Medicinal leech farming making a comeback in Wales

By Neil Prior
BBC News

  • Published
Image caption,
In the Victorian era Britain used over 42 million leeches a year for medical blood-letting

Two hundred years ago Wales laid claim to being the leech-farming capital of Europe and once again it is back on the map.

In the Victorian era Britain used over 42 million leeches a year for medical blood-letting.

It was an industry worth around £1m per annum, even at 19th Century prices, and a quarter of that profit was made in Wales.

The practice died out early last century, as the leech was hunted almost to extinction and the benefits of blood-letting were called into question.

But now leech-farming is back in Wales.

It may be a far cry from 42 million, but the 60,000 leeches a year they provide for hospitals throughout Europe make Swansea's Biopharm the biggest suppliers of leeches in the UK.

Carl Peters-Bond is in charge of raising all the company's leeches - from cocoon to casualty.

"The main reason the practice died out was because, after 4,000 years, people finally cottoned on to the fact that blood-letting simply didn't work," he said.

'Tiny teeth'

"For millennia physicians had believed in the four humours: blood, phlegm and black and green bile. The theory was that by draining some of the blood you'd somehow be able to restore the body's balance and cure virtually any illness."

And believe it or not, if you had your blood let by a leech, then you were one of the lucky ones.

Because those who could not afford the services of a leech farmer had their blood let by slitting a vein.

However, in 2013 the use of leeches is much more specialised, not to mention effective.

Image caption,
All the leeches are bred in labs these days

"For most of the last century leeches became associated with quack medicine, which is really unfair, as they're fascinating little things," said Mr Peters-Bond.

"They have over 300 tiny teeth in three sets of jaws which latch on to their host. To keep the blood flowing they introduce a quite powerful anticoagulant chemical."

That makes them perfect for microsurgery, particularly when severed fingers or toes have been reattached.

"Because whilst blood can flow into the injured area through large arteries, often the smaller veins which should be taking it away again are damaged and the blood will collect and eventually the tissue will die.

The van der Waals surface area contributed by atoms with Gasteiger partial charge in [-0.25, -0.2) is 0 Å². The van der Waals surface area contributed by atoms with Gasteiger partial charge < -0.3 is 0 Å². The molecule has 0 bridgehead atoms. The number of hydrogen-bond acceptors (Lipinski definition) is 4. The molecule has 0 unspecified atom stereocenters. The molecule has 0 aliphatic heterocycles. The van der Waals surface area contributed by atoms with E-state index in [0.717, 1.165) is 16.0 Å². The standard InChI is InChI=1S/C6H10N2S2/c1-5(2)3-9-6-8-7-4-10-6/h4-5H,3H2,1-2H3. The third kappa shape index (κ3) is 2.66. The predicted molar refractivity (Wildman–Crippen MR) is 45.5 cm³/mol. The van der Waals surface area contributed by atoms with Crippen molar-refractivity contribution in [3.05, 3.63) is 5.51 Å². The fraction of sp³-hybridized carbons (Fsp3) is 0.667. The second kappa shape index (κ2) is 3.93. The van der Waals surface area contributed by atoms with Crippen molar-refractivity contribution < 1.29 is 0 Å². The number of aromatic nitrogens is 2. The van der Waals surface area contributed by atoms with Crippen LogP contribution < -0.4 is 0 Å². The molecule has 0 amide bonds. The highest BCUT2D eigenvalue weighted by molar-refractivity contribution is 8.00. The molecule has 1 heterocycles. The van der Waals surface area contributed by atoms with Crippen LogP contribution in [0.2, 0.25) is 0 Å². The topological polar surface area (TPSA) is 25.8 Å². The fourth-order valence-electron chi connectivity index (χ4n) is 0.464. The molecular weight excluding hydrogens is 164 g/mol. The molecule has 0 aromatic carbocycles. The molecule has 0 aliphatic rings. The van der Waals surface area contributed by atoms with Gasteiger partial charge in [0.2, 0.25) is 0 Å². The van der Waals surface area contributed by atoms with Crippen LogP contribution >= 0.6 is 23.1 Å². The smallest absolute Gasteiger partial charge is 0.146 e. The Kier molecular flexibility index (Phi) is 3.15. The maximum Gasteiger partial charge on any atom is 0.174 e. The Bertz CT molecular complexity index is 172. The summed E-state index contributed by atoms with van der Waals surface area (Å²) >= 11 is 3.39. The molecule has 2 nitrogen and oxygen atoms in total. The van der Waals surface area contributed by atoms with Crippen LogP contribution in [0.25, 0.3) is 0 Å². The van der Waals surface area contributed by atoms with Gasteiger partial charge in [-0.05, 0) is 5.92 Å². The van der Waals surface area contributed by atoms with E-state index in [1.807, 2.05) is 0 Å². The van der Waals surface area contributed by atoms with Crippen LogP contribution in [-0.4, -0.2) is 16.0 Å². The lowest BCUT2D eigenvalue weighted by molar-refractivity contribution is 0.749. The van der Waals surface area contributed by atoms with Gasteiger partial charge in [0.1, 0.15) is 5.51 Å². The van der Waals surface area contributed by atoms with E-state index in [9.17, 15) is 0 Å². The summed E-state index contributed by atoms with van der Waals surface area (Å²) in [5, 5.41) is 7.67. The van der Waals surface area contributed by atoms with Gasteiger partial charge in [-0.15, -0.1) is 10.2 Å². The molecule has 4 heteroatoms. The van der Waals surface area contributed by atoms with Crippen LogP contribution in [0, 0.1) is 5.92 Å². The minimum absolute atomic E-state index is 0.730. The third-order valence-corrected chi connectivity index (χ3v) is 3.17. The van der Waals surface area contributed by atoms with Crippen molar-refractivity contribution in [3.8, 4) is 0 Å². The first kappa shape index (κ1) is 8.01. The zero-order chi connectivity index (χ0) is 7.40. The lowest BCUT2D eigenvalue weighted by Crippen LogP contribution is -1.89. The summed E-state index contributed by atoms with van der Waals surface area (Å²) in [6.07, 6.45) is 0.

"So while the veins are repairing themselves surgeons can pop on a leech, which will drain up to 50mls before dropping off, and afterwards the blood will keep flowing through the wound for around another 10 hours."

'Trouser legs'

Wales first became a leech-farming hotspot owing to geography.

In common with Somerset and Cumbria, the mud-flats of Pembrokeshire and Gwent provide an ideal habitat.

Traditionally they were harvested by women, who would lift their skirts and wade into muddy pools allowing the leeches to attach themselves to their bare legs for long enough to take them to an apothecary or specialist leech dealer.

But whilst the women themselves would be lucky to earn a penny per leech, doctors would often charge six times as much for their use on patients.

Image caption,
A doctor applies leeches to the back of a female patient as a means of letting blood in the 17th Century

"Leeches were really quite a high-status medical commodity," Mr Peters-Bond said.

"Owning your own was seen as something aspirational, as those who couldn't afford them would have to rent them from their local doctor or pharmacist.

"Luckily for me all our leeches are bred in labs these days, so I never have to roll-up my trouser legs and get into the mud.

"And whilst they were traditionally transported around the country on the body of old horses, thanks to modern refrigeration, all our leeches can travel by lorry.

"Because a leech chilled to 4C may only require one feed every five years."

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